Akai MPD16
Akai MPD16

MIDI Control Surface from the MPD series by AkaiView website

Users' review: Average mark of 2.5/5 for 13 reviews

Akai MPD16 : JayDMusic's user review

10 (10/10)

Overall Opinion 10/10

This is a review of the Akai MPD16 MIDI Control Surface. I used it for quite a while and was very pleased with it before I upgraded to an MPD24. You can read my review on the MPD24, too.

First off, I have to say, that I bought this product on a whim. I wasn't really planning on anything when I walked into Sam Ash, but after playing on the MPCs for a little, I decided that using keys wasn't the best way for me to chop samples or play drums in my DAW. I decided that I was going to take the bit of money I had and pick out a pad control device.

The MPD caught my eye because as every person who's heard of the MPC, they will know that it's made by Akai, also. Akai is legendary when it comes to pad control devices, and I had seen a video where a guy chopped an looped a sample in his DAW with the MPD. I thought to myself, "This can be a great investment! I can program my drums just how I want to!". This, coupled with its easy USB connect-ability, made me whip out the debit card for this baby.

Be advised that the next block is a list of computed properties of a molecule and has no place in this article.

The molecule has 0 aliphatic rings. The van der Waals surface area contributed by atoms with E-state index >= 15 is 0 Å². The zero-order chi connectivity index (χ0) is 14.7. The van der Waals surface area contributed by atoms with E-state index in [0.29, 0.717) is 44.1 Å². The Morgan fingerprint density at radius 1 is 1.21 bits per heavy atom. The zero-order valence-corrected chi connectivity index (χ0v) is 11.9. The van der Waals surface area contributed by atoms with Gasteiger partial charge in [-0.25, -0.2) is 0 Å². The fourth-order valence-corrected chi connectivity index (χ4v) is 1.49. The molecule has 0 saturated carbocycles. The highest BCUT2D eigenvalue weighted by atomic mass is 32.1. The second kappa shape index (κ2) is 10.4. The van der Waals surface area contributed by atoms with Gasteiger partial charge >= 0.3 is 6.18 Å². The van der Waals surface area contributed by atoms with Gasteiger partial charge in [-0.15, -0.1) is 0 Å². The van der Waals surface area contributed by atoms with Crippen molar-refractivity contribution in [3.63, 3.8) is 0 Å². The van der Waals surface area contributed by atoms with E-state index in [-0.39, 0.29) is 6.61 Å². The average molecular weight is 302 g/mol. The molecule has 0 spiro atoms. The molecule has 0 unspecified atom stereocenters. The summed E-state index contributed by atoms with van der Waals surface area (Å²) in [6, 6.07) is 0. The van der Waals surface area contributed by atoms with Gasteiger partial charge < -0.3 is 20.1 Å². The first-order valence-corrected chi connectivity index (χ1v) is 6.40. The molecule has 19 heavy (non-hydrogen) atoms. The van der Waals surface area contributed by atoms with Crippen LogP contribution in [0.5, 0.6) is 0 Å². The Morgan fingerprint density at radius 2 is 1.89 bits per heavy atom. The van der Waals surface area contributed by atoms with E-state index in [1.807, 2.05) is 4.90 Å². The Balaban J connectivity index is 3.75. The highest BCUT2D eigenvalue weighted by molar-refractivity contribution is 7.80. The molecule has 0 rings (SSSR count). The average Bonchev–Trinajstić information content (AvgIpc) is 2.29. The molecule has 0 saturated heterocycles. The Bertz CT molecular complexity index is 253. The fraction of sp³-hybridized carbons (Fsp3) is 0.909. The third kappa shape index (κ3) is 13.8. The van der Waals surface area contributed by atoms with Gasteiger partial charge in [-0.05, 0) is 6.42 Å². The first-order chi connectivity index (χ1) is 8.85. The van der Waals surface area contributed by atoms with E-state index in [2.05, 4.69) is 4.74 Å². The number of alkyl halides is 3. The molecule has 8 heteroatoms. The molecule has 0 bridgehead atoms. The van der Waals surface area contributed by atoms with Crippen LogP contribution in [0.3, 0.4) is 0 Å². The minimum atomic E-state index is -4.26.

When I brought it home, I was surprised when I pulled it out of the box. I thought it would be a little flimsy piece of hardware. I was wrong. It was built well, and could easily withstand the trials of a traveling performer or producer. The pads were soft and thin, sensitive, too. The fader was nice to control the volume in my DAW.

The installation of the thing was a piece of cake. I dropped the CD into my drive, and it read and installed in a matter of a minute or two. I opened up Fruity Loops Studio (Yeah, I use it. Sue me. I love it!), and picked out one of my favorite samples. I dropped it into the FL Slicer and opened my MIDI settings and activated the automatically-detected MPD16. I started hitting the pads on the MPD and realized exactly what my studio had been missing. Using this device made it easy to manipulate and choose exactly what chops I wanted to use. Then, I opened up the FPC plugin and in no time, I had a great drum kit with perfectly configured pads to pound on!

The classic 16 levels and Full Level switch made it easy for me to make my drums fade in and out with master precision instead of having to guess while I adjust the volume of the drum. Instead, I had 16 perfectly spaced levels to work with. I was really pleased with its seamless performance thus far. I was only an hour in, too.

After having it for a couple days, I was so pleased with it that I went out and bought the MPD24, too.

When it comes to pros and cons, there were only pros. Sorry to make you guys upset by leaving out the cons. That's because there were none. The pros were the price, the construction, the pads, the compatibility, the company, the customer service, and the piece of equipment in general. It's a great piece, and I recommend it to anybody who wants to have a simple pad control device to control their DAW. It's a great value and it can prove priceless to any home studio setup.